The most haunting food documentaries challenge us to think twice about the food on our plates.
They invite (or sometimes implore) us to consider how and where our food was grown, the effect it has on our bodies and the environment and whether our ignorance benefits corporations who value the dollar above all else.
Food Chains (2014) falls squarely into this category, illuminating a relatively invisible facet of food production: The inhumane treatment of migrant ag workers.
It also points to fast food chains, restaurants and supermarkets, which tacitly allow the exploitation and abuse of the workers who serve as the lifeblood of the fresh food industry.
Directed by Sanjay Rawal and narrated by Forest Whitaker, this 83-minute documentary pivots around the activism of the Coalition of Immokalee Workers (CIW), a group of tomato pickers.
During a nine-hour shift, a picker is required to pick a mind-boggling 4,000 pounds of tomatoes. For this backbreaking task, he takes home about $40. These workers live well below the poverty line, in shoddy encampments or jam-packed, squalid trailers. They routinely grapple with wage theft and sexual harassment.
What would it take to drastically improve their quality of life? They are asking to be paid one penny more for each pound of produce they harvest.
The workers (as well as Rawal) recognize that farmers are not the villains here. They are merely the middlemen, largely powerless to affect change. Instead, they aim higher on the food chain, placing the blame on food corporations and giant supermarket chains that wield tremendous power over working conditions in the agricultural system.
And what would it take to drastically improve their quality of life? They are asking to be paid one penny more for each pound of produce they harvest.
The film hinges on a showdown between the CIW and Publix, a Florida-based supermarket chain that operates nearly a thousand stores in the southeast U.S. The corporation earns about $2 billion in annual profits and, the film argues, turns a blind eye to the abuses against workers.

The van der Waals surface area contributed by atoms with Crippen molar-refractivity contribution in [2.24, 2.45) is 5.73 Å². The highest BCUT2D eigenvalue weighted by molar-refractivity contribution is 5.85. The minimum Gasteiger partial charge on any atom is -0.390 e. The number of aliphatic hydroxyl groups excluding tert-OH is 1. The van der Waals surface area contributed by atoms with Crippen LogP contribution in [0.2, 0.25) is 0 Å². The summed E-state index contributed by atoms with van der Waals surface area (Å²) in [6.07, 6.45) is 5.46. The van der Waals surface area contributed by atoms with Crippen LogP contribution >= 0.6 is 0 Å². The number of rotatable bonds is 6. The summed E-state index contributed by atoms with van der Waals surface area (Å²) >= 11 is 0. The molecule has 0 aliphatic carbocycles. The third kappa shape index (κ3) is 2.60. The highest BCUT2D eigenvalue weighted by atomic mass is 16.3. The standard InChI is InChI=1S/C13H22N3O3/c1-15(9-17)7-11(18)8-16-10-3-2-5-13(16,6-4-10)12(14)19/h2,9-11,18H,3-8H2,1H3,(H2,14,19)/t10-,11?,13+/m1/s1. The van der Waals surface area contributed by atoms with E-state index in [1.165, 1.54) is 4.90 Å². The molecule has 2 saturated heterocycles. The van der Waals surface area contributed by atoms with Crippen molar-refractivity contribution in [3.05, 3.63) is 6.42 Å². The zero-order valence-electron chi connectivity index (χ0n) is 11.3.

In March 2012, CIW workers tried to discuss their concerns with the leaders at Publix, who flatly refused to even meet with them. This rebuff was particularly staggering in the face of a six-day hunger strike held outside their headquarters.
The documentary features comments from actress Eva Longoria (an executive producer) and “Fast Food Nation” author Eric Schlosser. However, the workers themselves tell the most moving and eloquent tale.
“We are demanding a dignified life for ourselves,” says one laborer. Thankfully, the CIW can claim some genuine victories, including the Fair Food Program, which counts McDonald’s, Walmart, Whole Foods and Trader Joe’s on its list of participating buyers.
Rawal uses the Publix standoff to set present-day conditions against a long, disgraceful history of exploiting migrant workers. This is driven home by footage from Edward R. Murrow’s Harvest of Shame, which demonstrates that little has improved since the groundbreaking documentary series originally aired in 1960. Sadly, little has changed in nearly half a century.
Similar scenarios around the country and the globe are also incorporated to show different perspectives. For example, we see garment workers in Bangladesh and Chinese immigrants in the U.K.
Although it befits the circumstances, the film can be heavy-handed at times. Consider grape pickers in Napa Valley, who are shown earning 25 cents per bottle. Their labor is juxtaposed against a group of wealthy but clueless patrons at a charity wine auction, bidding thousands of dollars in the name of farm worker aid.
Food Chains is an exposé with a clear point of view. The message is that migrant workers in the U.S. are trapped in a system that amounts to modern-day slavery. This is shameful and heartbreaking. It’s too easy for consumers to overlook these abuses, the film suggests, or dismiss them as an immigration problem, rather than treating them as human rights injustices.
By depicting brutal present-day realities, Rawal shows us that we are letting history repeat itself. In that sense, Food Chains asks (well, really implores) us to consider how we may be part in the problem. One solution, it seems, is to follow the CIW’s lead by identifying companies that condone unfair labor practices and holding them accountable by shopping elsewhere.
At the very least, few who watch this documentary will ever gripe about the cost of tomatoes again.
Food Chains is now available on Amazon, iTunes and Netflix.